UK house prices rise at fastest pace since 2004 - Nationwide
UK house prices rose at their fastest rate since 2004 in June as buyers competed fiercely in a market rebounding from Covid-19 lockdowns, Nationwide said.
The average price of a property in the UK rose 13.4% in June from a year earlier to a record £242,709, Britain's biggest building society said. In the quarter to the end of June prices rose 10.3%, up from 6.3% in the first quarter of 2021.
June's rate of growth was boosted by the shutdown of the property market a year earlier during the first Covid-19 lockdown but prices also rose sharply because of a buying frenzy.
Households are rethinking their property needs in light of the crisis, heading for the suburbs and coastal towns for more space and cheaper prices. The market has also been charged up by Chancellor Rishi Sunak's stamp duty holiday, whose full effect ends on 30 June with some benefits lasting until October.
David Westgate, chief executive of property consultants Andrews Property, said: "It's starting to feel like prices are freewheeling with buyers snapping up properties, particularly those with generous outside space, as soon as they come on to the market. The end of the full stamp duty holiday tomorrow may see activity cool a little but not significantly, as there are plenty of buyers who still have time and the motivation to complete before the tapered relief ends on 30 September."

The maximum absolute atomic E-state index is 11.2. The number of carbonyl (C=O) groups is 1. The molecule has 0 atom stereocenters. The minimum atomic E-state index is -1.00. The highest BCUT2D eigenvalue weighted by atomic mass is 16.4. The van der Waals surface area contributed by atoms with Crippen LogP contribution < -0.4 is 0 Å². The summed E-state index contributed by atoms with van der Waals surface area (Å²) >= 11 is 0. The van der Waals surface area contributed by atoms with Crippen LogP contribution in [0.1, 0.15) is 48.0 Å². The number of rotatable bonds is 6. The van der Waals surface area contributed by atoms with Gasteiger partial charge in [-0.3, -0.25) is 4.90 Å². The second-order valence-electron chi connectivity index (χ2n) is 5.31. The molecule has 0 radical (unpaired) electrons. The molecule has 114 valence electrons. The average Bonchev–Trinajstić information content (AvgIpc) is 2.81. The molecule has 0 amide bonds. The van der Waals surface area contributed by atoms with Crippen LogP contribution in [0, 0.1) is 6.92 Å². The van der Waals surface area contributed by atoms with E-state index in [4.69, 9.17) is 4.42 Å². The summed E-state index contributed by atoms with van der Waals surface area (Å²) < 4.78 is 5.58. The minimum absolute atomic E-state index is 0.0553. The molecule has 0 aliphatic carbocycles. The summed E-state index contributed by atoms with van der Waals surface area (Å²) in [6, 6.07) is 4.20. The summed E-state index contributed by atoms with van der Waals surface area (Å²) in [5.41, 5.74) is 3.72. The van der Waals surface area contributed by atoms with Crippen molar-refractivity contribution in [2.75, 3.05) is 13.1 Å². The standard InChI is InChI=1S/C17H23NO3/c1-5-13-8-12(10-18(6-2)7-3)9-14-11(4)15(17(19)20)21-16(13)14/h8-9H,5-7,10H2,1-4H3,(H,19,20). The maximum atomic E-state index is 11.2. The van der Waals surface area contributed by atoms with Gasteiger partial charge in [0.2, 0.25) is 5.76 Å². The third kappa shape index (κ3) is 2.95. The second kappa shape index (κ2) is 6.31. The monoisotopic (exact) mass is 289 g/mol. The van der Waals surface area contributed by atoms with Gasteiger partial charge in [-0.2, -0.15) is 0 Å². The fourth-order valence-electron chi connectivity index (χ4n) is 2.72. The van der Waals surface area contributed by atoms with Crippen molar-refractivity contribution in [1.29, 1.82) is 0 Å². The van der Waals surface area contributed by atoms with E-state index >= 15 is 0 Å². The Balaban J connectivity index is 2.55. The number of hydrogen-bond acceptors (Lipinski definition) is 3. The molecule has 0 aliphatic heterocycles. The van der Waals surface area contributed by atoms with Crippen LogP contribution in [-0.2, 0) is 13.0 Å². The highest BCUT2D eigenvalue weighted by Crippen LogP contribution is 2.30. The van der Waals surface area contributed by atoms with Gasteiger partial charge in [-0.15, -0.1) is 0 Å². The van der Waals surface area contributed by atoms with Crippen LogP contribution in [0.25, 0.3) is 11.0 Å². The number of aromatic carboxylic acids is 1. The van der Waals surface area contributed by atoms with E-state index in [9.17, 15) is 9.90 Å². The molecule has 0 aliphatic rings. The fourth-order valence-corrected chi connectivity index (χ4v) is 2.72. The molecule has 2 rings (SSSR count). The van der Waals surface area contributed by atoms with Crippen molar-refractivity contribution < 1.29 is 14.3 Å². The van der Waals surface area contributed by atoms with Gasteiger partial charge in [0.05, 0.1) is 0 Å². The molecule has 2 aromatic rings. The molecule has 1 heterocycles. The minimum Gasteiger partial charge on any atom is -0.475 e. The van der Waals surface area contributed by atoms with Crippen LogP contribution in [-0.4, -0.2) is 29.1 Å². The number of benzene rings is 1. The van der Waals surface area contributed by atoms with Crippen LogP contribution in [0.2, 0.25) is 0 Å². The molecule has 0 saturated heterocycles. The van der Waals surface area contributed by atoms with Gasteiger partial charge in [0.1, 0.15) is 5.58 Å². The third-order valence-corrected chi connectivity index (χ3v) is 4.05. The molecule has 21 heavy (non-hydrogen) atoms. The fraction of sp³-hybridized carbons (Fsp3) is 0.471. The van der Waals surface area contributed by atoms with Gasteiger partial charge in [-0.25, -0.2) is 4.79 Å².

Prices rose in all parts of the UK, led by Northern Ireland where houses sold for 14% more than a year earlier. Wales was the next strongest region. In Scotland, where the stamp duty holiday ended in March, prices rose at an annual rate of 7.1% - the weakest in the UK.
In 2004, when prices were rising at a similar rate, the housing market was recovering from the Iraq war and heading for the financial crisis that caused Northern Rock to implode.
Nationwide's chief economist, Robert Gardner, said demand was likely to remain solid for a while with prices likely to rise further as the economy rebounds amid rising consumer confidence and low interest rates. But he said the outlook was hard to predict with the government set to reduce support for households and businesses but with many people still looking for more space.
"Underlying demand is likely to soften around the turn of the year if unemployment rises as most analysts expect, as government support schemes wind down," Gardner said. "But even this is far from assured. Even if the labour market does weaken, there is also scope for shifts in housing preferences as a result of the pandemic to continue to support activity for some time yet."